Updated whenever Tom gets off his big wide duff.
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The IMM Syndrome
by Tom Magliozzi
We Italians like to think of ourselves as tough studs. It's a sham.
The truth is that some people are tough and some just aren't. If you have some vague notion that you're tough, let me give you a "working definition" of tough. My wife is tough. I aren't. She gets it from her father, Pete.
A little background:
My father-in-law, Pete, lives in a big old house in Maine. I discovered to my dismay that the place has no heat. No heat! He and Florence (the infamous mother-in-law) have a wood-burning stove in the kitchen and a couple of fireplaces scattered around other rooms. But on the second floor-there's no heat.
The second floor-the floor where the bedrooms are. The place where you take off your clothes to go to bed. There's no heat on that floor. The second floor-the floor where the bathroom is; i.e., where you take off ALL your clothes to take a shower. There's no heat on that floor. (I found all this out one weekend when we decided to visit. We don't do that anymore.)
For a southern European like myself, this is inhumane treatment. When I complained about the lack of heat, I was accused of being a wimp. My masculinity was called into question. I overheard words whispered to Joanne like "What were you thinking?"
So, whence does the wood come to feed the various wood-burning stoves and fireplaces? This is Maine. The woods are all around the house, and when Pete wasn't working, he was out in the woods felling trees and cutting them into bite-size pieces.
One cold winter Saturday, Pete is out in the woods felling trees. There is no one else at home. Pete happily fires up his trusty chain saw. ("You don't have a chain saw?" he says to me incredulously one day. No, I don't have a damn chain saw! I only recently got an electric drill! I stopped shaving because I was afraid of the razor blades.) Anyway, he starts to fell his woodstove fodder. Unfortunately, speaking of felling, he drops the chain saw, which-still running-fells [sic] on his leg-almost cutting it off at the knee.
Think about what you'd do in this situation. I mean, after you started to cry. And after you fainted. And after you bled to death. After all that. Think what you'd have done.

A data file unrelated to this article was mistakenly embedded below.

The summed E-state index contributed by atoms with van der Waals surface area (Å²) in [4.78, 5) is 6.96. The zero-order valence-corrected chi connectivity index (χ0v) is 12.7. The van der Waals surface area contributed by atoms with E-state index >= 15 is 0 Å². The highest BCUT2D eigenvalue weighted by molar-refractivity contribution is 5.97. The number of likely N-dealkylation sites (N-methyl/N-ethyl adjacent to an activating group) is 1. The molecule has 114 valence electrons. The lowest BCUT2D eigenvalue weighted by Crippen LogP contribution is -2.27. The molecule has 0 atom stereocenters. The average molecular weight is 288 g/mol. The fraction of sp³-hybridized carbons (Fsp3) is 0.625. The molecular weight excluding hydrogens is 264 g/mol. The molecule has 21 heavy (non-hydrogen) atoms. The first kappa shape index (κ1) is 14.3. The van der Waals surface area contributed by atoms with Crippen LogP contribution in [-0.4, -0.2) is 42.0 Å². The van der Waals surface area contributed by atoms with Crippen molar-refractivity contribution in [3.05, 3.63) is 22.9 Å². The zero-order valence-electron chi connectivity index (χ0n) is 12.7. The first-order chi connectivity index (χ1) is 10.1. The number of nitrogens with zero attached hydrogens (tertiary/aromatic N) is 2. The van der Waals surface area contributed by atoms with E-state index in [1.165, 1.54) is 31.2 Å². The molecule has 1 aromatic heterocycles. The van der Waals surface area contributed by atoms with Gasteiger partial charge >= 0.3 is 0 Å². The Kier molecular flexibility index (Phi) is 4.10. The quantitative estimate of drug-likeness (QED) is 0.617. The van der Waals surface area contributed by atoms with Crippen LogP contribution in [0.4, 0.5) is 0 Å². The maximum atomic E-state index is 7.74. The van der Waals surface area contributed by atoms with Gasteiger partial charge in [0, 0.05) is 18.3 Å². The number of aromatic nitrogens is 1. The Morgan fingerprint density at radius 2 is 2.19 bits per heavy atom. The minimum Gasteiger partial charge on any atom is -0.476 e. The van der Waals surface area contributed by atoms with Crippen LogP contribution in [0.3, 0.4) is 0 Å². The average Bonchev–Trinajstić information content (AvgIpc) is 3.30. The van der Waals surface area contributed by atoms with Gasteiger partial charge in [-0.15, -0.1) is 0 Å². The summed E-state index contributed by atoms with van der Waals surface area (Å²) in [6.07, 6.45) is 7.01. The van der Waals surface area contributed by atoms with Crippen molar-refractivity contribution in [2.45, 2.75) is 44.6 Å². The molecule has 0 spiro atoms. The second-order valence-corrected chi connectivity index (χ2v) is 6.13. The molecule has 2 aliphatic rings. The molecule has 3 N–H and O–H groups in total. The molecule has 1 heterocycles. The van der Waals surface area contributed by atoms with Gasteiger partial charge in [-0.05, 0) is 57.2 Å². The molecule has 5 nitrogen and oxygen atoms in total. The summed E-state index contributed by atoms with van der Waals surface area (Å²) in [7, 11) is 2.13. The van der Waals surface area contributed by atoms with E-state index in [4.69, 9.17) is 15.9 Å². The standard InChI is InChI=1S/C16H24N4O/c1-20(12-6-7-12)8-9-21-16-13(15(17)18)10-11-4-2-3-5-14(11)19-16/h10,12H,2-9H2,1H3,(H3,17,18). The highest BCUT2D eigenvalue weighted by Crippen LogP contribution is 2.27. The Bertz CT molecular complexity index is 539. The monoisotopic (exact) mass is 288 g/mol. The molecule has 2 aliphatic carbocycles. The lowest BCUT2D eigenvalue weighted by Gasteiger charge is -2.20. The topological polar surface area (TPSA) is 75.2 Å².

What does Pete do? He calmly removes his belt and makes a tourniquet for the affected leg. He then hobbles about a mile back to the house.
Dial 911? Call an ambulance? Call a neighbor for help? No, he's going to drive to the hospital. HE'S GOING TO DRIVE TO THE HOSPITAL!!!
But he can't drive to the hospital dressed like he is. He's filthy. After all, he's been felling trees all morning. He may run into someone he knows. Not in these clothes, he says. So, he removes the tourniquet and hops into the shower, changes his clothes, and drives to the hospital-20 minutes away-where the emergency room doctor sews him up with 40 or 50 stitches.
Does he call in sick the next day? Take a guess.
That's what I call tough.
Coming from this kind of background, you can imagine Joanne's attitude toward other people's pain and suffering. My poor kids never get to take a sick day from school. ("Malaria? It'll go away. Get dressed, the bus is coming.")
Joanne simply cannot abide wimp behavior.
Nor do I get to take a day off from work. ("You're not going to work because you fell off the ladder onto your head? That was yesterday! Get OVER it! Get dressed, the bus is coming.")
But I have a low tolerance for pain and suffering. When I hurt, I hurt. When I'm in pain, I'm in pain. She laughs when I tell her my hair hurts. "How can your hair hurt? Hair has no nerves!" I'm telling you, when I get sick, my hair hurts.
She's been trying to toughen me up for 20 years. It's not working.
Now she has a theory.
She's even come up with a name for it-Italian Male Malaise Syndrome, or IMM for short. She claims that Italian males-despite the Italian stallion persona they attempt to project-are a bunch of wimps.
So, if you're Italian and you have the misguided notion that you're tough, fuggedaboudit.
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